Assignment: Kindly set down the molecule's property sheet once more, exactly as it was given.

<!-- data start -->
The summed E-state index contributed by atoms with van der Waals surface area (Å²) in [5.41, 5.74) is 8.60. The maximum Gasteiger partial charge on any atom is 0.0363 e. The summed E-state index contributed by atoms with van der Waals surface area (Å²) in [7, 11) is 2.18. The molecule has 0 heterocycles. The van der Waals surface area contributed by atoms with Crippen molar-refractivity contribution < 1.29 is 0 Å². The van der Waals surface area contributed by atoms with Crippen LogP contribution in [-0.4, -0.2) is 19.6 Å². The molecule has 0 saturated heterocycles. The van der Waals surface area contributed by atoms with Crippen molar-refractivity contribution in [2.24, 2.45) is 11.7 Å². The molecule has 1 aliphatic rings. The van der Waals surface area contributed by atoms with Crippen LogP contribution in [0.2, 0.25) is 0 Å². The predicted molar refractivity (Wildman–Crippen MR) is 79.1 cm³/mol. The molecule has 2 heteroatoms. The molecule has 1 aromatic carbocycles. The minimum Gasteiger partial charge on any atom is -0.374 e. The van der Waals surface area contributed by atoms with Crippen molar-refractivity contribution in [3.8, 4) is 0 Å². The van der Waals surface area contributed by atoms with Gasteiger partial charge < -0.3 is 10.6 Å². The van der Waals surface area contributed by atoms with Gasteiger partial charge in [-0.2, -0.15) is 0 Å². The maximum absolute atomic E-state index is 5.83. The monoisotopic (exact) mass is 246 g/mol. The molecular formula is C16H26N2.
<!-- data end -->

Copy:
The summed E-state index contributed by atoms with van der Waals surface area (Å²) in [5.41, 5.74) is 8.60. The maximum Gasteiger partial charge on any atom is 0.0363 e. The summed E-state index contributed by atoms with van der Waals surface area (Å²) in [7, 11) is 2.18. The molecule has 0 heterocycles. The van der Waals surface area contributed by atoms with Crippen molar-refractivity contribution < 1.29 is 0 Å². The van der Waals surface area contributed by atoms with Crippen LogP contribution in [-0.4, -0.2) is 19.6 Å². The molecule has 0 saturated heterocycles. The van der Waals surface area contributed by atoms with Crippen molar-refractivity contribution in [2.24, 2.45) is 11.7 Å². The molecule has 1 aliphatic rings. The van der Waals surface area contributed by atoms with Crippen LogP contribution in [0.2, 0.25) is 0 Å². The predicted molar refractivity (Wildman–Crippen MR) is 79.1 cm³/mol. The molecule has 2 heteroatoms. The molecule has 1 aromatic carbocycles. The minimum Gasteiger partial charge on any atom is -0.374 e. The van der Waals surface area contributed by atoms with Crippen molar-refractivity contribution in [3.8, 4) is 0 Å². The van der Waals surface area contributed by atoms with Gasteiger partial charge < -0.3 is 10.6 Å². The van der Waals surface area contributed by atoms with Gasteiger partial charge in [-0.2, -0.15) is 0 Å². The maximum absolute atomic E-state index is 5.83. The monoisotopic (exact) mass is 246 g/mol. The molecular formula is C16H26N2.